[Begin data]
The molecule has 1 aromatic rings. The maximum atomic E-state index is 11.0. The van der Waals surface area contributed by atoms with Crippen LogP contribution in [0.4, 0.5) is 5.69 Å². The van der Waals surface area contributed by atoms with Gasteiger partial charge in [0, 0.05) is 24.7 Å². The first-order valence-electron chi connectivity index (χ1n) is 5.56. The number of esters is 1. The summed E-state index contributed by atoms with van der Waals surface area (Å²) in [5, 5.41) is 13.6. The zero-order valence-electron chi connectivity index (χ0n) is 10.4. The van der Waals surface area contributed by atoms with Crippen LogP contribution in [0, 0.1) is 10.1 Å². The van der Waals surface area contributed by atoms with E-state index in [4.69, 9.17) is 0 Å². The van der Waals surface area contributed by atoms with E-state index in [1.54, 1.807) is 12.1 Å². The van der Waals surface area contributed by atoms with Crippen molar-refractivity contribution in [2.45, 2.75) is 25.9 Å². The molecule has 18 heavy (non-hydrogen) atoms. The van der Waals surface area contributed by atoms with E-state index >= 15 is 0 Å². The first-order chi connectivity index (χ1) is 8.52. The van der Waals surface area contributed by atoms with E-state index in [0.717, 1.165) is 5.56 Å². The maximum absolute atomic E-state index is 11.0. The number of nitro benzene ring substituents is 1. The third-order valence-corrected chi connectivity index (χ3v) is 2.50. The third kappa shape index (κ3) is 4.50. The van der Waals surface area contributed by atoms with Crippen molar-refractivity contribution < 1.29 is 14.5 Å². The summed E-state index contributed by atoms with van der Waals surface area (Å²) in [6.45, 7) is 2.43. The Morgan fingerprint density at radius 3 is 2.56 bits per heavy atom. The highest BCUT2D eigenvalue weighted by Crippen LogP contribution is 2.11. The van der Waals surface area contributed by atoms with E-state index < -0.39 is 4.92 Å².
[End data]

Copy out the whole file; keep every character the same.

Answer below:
The molecule has 1 aromatic rings. The maximum atomic E-state index is 11.0. The van der Waals surface area contributed by atoms with Crippen LogP contribution in [0.4, 0.5) is 5.69 Å². The van der Waals surface area contributed by atoms with Gasteiger partial charge in [0, 0.05) is 24.7 Å². The first-order valence-electron chi connectivity index (χ1n) is 5.56. The number of esters is 1. The summed E-state index contributed by atoms with van der Waals surface area (Å²) in [5, 5.41) is 13.6. The zero-order valence-electron chi connectivity index (χ0n) is 10.4. The van der Waals surface area contributed by atoms with Crippen LogP contribution in [0, 0.1) is 10.1 Å². The van der Waals surface area contributed by atoms with E-state index in [4.69, 9.17) is 0 Å². The van der Waals surface area contributed by atoms with E-state index in [1.54, 1.807) is 12.1 Å². The van der Waals surface area contributed by atoms with Crippen molar-refractivity contribution in [2.45, 2.75) is 25.9 Å². The molecule has 18 heavy (non-hydrogen) atoms. The van der Waals surface area contributed by atoms with E-state index >= 15 is 0 Å². The first-order chi connectivity index (χ1) is 8.52. The van der Waals surface area contributed by atoms with E-state index in [0.717, 1.165) is 5.56 Å². The maximum absolute atomic E-state index is 11.0. The number of nitro benzene ring substituents is 1. The third-order valence-corrected chi connectivity index (χ3v) is 2.50. The third kappa shape index (κ3) is 4.50. The van der Waals surface area contributed by atoms with Crippen molar-refractivity contribution < 1.29 is 14.5 Å². The summed E-state index contributed by atoms with van der Waals surface area (Å²) in [6.45, 7) is 2.43. The Morgan fingerprint density at radius 3 is 2.56 bits per heavy atom. The highest BCUT2D eigenvalue weighted by Crippen LogP contribution is 2.11. The van der Waals surface area contributed by atoms with E-state index < -0.39 is 4.92 Å².